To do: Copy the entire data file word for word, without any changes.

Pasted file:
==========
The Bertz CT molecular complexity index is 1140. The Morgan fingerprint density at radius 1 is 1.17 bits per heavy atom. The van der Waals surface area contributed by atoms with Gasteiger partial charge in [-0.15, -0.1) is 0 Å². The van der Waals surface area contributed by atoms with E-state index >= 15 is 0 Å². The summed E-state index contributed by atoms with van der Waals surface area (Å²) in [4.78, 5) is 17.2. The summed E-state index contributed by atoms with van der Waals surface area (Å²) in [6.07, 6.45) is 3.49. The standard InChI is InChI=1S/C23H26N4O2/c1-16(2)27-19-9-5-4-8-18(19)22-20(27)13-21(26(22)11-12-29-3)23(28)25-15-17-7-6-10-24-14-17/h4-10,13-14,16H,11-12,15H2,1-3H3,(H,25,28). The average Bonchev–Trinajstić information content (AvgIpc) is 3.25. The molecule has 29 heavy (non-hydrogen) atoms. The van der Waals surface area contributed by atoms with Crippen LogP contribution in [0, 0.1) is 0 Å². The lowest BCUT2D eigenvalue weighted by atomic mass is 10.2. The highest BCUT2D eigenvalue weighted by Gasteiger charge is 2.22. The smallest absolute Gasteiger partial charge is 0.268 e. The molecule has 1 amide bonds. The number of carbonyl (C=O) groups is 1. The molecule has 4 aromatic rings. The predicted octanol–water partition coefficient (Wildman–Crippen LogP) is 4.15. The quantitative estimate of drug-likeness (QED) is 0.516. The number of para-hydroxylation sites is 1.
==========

The Bertz CT molecular complexity index is 1140. The Morgan fingerprint density at radius 1 is 1.17 bits per heavy atom. The van der Waals surface area contributed by atoms with Gasteiger partial charge in [-0.15, -0.1) is 0 Å². The van der Waals surface area contributed by atoms with E-state index >= 15 is 0 Å². The summed E-state index contributed by atoms with van der Waals surface area (Å²) in [4.78, 5) is 17.2. The summed E-state index contributed by atoms with van der Waals surface area (Å²) in [6.07, 6.45) is 3.49. The standard InChI is InChI=1S/C23H26N4O2/c1-16(2)27-19-9-5-4-8-18(19)22-20(27)13-21(26(22)11-12-29-3)23(28)25-15-17-7-6-10-24-14-17/h4-10,13-14,16H,11-12,15H2,1-3H3,(H,25,28). The average Bonchev–Trinajstić information content (AvgIpc) is 3.25. The molecule has 29 heavy (non-hydrogen) atoms. The van der Waals surface area contributed by atoms with Crippen LogP contribution in [0, 0.1) is 0 Å². The lowest BCUT2D eigenvalue weighted by atomic mass is 10.2. The highest BCUT2D eigenvalue weighted by Gasteiger charge is 2.22. The smallest absolute Gasteiger partial charge is 0.268 e. The molecule has 1 amide bonds. The number of carbonyl (C=O) groups is 1. The molecule has 4 aromatic rings. The predicted octanol–water partition coefficient (Wildman–Crippen LogP) is 4.15. The quantitative estimate of drug-likeness (QED) is 0.516. The number of para-hydroxylation sites is 1.